Issue #50

Spring 2014

New Donald Moffit Prose Poem (inc. footnotes) 2

by Patrick Cosgrove

Peruvian Wasp Nest [1]
In memoriam Karl Woodmansterne [2]
Donald Moffit

Curtain up. Dull light from single light-bulb hanging stage right. Very large papier-mâché model of dead wasp lying stage centre. No other props. The sound of a guitarist – preferably female – tuning a guitar is heard. The guitarist must not be visible to the audience. She [3] should be given, for example, 20 loosely strung guitars to tune. The exact number is decided by the Director, what he personally thinks an audience will tolerate. The guitarist takes her time. She is oblivious to everything. The stage and the audience don't exist. Her attention is completely absorbed in tuning the guitars. All the while a fine grey ash is falling. Ash motes float in the light-bulb's sallow light/ settle on the giant dead wasp. When every guitar is tuned to the guitarist's satisfaction the poem ends. Curtain down.


[1] Whereas the nests of many species of wasp are made of a 'chewed-up' paper-like material, the nest of the Peruvian wasp is made of the 'chewed-up' bodies of other indigenous wasp species. Frequently the nests produced are formed into the shape of an anatomically exact replica of a dead Peruvian wasp. It is believed such 'shaped' nests serve as some kind of territorial warning to rival Peruvian wasp colonies. Nest sizes vary greatly: one recently discovered specimen (V. Bernard, Natural history of Neotropical wasps: Nest sites, Feeding patterns and Diet, Journal of Insect Science, February 2014) measured 3.12 meters from 'head' to 'sting'.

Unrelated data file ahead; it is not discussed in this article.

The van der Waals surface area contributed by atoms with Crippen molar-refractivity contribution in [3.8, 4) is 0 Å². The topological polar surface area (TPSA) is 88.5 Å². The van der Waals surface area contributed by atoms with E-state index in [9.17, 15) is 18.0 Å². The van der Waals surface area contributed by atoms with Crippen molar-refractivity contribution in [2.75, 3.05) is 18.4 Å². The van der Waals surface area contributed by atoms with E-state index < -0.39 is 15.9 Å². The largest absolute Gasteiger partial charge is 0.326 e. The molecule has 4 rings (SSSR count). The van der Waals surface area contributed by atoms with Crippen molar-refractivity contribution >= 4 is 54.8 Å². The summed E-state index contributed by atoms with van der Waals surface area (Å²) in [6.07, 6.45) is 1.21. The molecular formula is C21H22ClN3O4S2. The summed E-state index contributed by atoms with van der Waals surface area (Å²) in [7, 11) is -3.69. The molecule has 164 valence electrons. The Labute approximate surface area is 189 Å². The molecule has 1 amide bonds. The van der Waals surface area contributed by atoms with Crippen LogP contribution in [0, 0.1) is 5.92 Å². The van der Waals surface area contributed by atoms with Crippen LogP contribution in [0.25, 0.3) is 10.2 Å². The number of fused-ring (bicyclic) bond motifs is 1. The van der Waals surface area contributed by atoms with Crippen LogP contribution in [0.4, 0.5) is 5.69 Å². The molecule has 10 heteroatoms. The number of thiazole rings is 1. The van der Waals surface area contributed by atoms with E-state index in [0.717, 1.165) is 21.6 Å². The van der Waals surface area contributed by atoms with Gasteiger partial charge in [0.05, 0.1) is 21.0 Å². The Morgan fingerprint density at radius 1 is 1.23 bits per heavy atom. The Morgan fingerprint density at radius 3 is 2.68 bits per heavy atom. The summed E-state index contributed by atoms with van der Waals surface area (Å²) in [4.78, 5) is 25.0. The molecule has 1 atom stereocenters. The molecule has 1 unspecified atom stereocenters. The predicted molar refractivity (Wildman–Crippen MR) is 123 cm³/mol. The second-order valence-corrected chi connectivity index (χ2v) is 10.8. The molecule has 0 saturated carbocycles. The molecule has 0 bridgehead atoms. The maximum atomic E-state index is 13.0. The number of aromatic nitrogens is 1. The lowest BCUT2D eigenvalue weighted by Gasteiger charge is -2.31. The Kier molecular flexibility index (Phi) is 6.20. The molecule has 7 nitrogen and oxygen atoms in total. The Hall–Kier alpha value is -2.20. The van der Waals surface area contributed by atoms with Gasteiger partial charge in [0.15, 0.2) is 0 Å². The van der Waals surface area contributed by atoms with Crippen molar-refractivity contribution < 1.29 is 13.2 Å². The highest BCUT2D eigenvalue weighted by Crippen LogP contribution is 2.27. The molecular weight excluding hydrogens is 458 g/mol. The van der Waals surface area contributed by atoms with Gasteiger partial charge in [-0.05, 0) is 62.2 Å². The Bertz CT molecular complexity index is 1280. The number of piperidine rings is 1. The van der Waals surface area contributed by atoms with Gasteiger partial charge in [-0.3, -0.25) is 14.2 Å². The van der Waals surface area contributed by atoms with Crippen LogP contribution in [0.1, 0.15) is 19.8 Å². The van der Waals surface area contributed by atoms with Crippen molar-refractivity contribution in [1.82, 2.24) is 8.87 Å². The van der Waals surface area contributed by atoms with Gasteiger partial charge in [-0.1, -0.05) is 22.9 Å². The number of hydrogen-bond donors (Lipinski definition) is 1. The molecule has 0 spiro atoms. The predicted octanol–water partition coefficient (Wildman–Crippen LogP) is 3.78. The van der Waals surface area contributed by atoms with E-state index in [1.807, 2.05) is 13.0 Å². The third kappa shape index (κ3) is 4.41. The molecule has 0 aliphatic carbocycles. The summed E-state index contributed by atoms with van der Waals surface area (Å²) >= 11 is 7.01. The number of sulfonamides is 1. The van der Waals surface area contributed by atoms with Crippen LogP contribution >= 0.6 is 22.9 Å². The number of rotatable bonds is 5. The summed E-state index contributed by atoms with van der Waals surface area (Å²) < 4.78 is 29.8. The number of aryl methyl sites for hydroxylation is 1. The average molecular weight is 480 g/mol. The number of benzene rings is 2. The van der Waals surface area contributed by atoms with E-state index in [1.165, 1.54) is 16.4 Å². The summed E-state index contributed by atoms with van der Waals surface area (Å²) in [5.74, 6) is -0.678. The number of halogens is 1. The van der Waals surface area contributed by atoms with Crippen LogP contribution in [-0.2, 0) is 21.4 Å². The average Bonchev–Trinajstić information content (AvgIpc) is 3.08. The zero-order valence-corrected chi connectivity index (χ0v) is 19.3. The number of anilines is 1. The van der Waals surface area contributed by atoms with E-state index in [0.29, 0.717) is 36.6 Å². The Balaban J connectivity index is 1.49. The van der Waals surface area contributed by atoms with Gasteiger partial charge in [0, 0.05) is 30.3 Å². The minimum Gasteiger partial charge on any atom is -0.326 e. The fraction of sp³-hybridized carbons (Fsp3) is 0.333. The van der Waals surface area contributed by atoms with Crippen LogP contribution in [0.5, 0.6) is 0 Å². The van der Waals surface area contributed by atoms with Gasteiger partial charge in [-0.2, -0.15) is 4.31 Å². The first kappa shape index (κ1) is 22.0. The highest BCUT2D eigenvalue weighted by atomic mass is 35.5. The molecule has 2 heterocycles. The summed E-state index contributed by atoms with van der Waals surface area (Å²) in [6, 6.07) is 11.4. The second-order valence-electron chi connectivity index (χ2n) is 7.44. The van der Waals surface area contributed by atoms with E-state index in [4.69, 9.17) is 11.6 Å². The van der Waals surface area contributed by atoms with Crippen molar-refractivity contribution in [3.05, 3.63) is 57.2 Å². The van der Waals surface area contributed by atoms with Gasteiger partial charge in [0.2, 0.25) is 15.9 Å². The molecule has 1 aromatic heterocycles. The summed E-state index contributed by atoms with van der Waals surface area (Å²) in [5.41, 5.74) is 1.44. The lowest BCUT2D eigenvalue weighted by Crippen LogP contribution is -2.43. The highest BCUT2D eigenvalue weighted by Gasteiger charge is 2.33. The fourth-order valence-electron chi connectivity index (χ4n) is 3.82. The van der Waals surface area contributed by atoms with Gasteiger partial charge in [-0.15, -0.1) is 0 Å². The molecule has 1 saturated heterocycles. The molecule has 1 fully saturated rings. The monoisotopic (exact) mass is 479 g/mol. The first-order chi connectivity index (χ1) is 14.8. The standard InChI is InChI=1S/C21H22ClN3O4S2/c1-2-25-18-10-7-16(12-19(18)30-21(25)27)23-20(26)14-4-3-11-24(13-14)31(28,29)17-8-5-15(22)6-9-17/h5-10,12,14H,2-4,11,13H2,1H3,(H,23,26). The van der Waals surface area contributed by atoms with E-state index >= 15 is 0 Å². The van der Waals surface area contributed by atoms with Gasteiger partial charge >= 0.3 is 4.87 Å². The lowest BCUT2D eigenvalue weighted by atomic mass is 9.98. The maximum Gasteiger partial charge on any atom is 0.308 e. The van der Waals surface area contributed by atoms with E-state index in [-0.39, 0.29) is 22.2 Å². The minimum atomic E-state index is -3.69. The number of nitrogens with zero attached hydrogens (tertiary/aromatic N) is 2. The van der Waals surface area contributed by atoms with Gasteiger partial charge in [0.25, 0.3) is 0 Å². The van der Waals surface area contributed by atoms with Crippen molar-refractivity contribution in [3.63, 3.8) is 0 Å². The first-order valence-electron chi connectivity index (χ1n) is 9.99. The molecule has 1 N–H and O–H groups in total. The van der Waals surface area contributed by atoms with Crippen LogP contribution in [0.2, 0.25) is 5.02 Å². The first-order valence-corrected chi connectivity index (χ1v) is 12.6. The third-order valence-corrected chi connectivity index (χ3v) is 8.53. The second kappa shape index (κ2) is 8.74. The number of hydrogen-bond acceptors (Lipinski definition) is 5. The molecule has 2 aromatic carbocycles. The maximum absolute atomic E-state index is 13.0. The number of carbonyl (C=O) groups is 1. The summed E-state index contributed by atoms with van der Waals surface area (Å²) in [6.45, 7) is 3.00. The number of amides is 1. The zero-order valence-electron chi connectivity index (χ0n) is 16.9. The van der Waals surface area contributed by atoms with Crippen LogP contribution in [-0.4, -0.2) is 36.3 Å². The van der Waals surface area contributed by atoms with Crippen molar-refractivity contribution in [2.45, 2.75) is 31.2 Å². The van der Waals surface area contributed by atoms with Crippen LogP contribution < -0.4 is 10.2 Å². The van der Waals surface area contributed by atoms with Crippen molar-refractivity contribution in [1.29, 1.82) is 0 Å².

[2] Early Donald Moffit 'personograph' and Professor of Entomology (University of Utrecht, 1981 – 1994). Woodmansterne was reported missing during a specimen collecting trip to the southern Amazonian Basin (May 1994). Whilst searching an abandoned Nanti tribal settlement, local guides discovered his corpse inside a hollowed-out Peruvian wasp nest.

[3] Transitional construct and present Moffit 'personograph' (see P. Cosgrove, New Donald Moffit Prose Poem (inc. footnotes), footnote 1, Café Irreal, Issue 44, Fall 2012).

Author Bio


Patrick Cosgrove lives and works in London and writes poetry and short fiction. He's been published previously on the Ghazal Page, Sein und Werden, and in Issues 39, 42, and 44 of The Cafe Irreal.